By Anthony Marcus, for Eurasia Business News, September 4, 2022
U.S. Ambassador to Russia John Sullivan completed his mission and left Moscow on Sunday, announced the US diplomatic mission.
“U.S. Ambassador to the Russian Federation John Sullivan completed his work as a U.S. envoy and left Moscow today,” the U.S. Embassy said in a statement on Sunday.
Sullivan was appointed U.S. ambassador to Moscow in December 2019 by the U.S. President Donald Trump and served in that position for nearly three years.
As noted in the message, “after leaving, John Sullivan will complete a 40-year career in public service, during which he worked under five U.S. presidents, including the post of U.S. Under Secretary of State, senior positions in the U.S. Departments of Justice, Defense and Commerce.”
The U.S. Embassy says that “until Ambassador Sullivan’s successor arrives, Elizabeth Rood will serve as chargé d’affaires of the U.S. Embassy in Moscow.”
Last year, the diplomatic missions of Russia and the United States remained without ambassadors for several months after another aggravation of relations between the two countries.
Even before the outbreak of hostilities in Ukraine, the Kremlin said that relations between Russia and the United States “actually lie on the floor.”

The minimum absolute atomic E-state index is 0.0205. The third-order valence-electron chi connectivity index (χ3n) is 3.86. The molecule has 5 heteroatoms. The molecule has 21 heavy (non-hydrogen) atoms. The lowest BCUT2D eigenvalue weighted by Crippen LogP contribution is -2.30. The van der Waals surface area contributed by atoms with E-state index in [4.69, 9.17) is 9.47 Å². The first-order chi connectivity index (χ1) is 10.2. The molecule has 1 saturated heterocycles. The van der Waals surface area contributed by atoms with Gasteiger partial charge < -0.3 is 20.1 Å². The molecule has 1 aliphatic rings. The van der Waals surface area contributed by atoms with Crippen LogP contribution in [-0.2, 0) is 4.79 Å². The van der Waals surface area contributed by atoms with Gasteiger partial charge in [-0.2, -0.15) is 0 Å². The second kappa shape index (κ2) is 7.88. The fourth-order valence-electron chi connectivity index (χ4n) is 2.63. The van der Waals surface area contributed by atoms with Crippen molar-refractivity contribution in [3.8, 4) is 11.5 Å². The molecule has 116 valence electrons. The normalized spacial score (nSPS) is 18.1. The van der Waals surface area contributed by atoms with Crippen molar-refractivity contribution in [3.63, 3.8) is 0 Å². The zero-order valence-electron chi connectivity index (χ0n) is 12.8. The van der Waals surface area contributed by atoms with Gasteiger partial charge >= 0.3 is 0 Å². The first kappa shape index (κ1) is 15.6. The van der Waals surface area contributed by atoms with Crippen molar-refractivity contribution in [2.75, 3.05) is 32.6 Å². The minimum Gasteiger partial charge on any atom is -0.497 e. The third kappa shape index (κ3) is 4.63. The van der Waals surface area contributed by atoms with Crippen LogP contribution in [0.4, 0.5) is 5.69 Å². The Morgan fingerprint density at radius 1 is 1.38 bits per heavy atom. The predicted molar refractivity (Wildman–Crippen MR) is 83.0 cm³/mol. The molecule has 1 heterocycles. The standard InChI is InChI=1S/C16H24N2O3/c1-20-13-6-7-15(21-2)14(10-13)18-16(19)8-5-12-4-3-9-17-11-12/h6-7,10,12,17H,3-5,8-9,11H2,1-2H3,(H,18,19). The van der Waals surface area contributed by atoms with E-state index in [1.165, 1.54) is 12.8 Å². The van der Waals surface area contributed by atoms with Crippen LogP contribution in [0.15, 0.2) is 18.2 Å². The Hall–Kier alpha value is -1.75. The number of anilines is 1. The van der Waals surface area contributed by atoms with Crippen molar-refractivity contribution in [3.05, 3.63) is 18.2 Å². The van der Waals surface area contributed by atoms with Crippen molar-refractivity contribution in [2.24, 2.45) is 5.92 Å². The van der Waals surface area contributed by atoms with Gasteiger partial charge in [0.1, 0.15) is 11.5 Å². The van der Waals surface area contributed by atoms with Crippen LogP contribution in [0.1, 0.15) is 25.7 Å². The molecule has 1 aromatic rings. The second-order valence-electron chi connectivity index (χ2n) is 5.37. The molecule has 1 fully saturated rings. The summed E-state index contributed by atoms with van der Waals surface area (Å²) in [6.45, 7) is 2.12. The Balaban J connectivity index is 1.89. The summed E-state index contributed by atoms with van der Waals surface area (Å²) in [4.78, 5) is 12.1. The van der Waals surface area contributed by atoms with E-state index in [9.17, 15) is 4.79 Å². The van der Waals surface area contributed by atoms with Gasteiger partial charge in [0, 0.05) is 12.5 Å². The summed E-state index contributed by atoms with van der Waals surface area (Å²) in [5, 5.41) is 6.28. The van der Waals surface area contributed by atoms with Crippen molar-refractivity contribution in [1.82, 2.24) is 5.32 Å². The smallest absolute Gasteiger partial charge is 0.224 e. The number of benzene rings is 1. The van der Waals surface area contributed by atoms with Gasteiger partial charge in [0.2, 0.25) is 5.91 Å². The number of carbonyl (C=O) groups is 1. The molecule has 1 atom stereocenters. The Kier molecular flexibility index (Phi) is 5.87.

On June 6, John Sullivan said Moscow and Washington could close their embassies. “They can, there is such a possibility. Although I believe that this would be a big mistake, “said Sullivan. According to him, the administration of the President of the United States is unlikely to support the closure of embassies. “I can imagine the only reason why the U.S. could be forced to close its embassy: it could be if it is unsafe to continue working,” he explained.
In mid-June, Russian presidential spokesman Dmitry Peskov said that Moscow and Washington were “in a very, very hot spot of confrontation.” The only way to normalize relations between the countries, he called the US rejection “of the policy of hegemonism in world affairs” and the realization that “Russia does not want, cannot and is not going to be anyone’s vassal.”
In mid-August, the Russian Foreign Ministry admitted that Moscow would break off diplomatic relations with Washington if Russia was recognized as a “state sponsor of terrorism.”
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